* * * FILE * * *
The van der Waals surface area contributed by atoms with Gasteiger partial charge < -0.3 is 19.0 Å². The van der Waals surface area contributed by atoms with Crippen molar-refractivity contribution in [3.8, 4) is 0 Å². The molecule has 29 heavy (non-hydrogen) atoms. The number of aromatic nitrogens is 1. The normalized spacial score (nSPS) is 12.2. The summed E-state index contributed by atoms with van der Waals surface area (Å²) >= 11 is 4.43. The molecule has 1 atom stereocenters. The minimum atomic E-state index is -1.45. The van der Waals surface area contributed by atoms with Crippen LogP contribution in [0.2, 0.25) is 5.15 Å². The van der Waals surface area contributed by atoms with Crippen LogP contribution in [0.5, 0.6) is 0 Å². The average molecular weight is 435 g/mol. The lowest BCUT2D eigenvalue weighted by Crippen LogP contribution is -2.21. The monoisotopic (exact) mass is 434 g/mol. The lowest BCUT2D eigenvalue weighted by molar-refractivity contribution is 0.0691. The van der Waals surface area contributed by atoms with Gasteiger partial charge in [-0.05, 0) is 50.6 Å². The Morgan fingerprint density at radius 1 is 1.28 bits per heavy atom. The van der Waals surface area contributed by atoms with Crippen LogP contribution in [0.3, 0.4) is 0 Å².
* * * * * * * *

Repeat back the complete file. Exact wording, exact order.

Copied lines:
The van der Waals surface area contributed by atoms with Gasteiger partial charge < -0.3 is 19.0 Å². The van der Waals surface area contributed by atoms with Crippen molar-refractivity contribution in [3.8, 4) is 0 Å². The molecule has 29 heavy (non-hydrogen) atoms. The number of aromatic nitrogens is 1. The normalized spacial score (nSPS) is 12.2. The summed E-state index contributed by atoms with van der Waals surface area (Å²) >= 11 is 4.43. The molecule has 1 atom stereocenters. The minimum atomic E-state index is -1.45. The van der Waals surface area contributed by atoms with Crippen LogP contribution in [0.2, 0.25) is 5.15 Å². The van der Waals surface area contributed by atoms with Crippen LogP contribution in [0.5, 0.6) is 0 Å². The average molecular weight is 435 g/mol. The lowest BCUT2D eigenvalue weighted by Crippen LogP contribution is -2.21. The monoisotopic (exact) mass is 434 g/mol. The lowest BCUT2D eigenvalue weighted by molar-refractivity contribution is 0.0691. The van der Waals surface area contributed by atoms with Gasteiger partial charge in [-0.05, 0) is 50.6 Å². The Morgan fingerprint density at radius 1 is 1.28 bits per heavy atom. The van der Waals surface area contributed by atoms with Crippen LogP contribution in [0.3, 0.4) is 0 Å².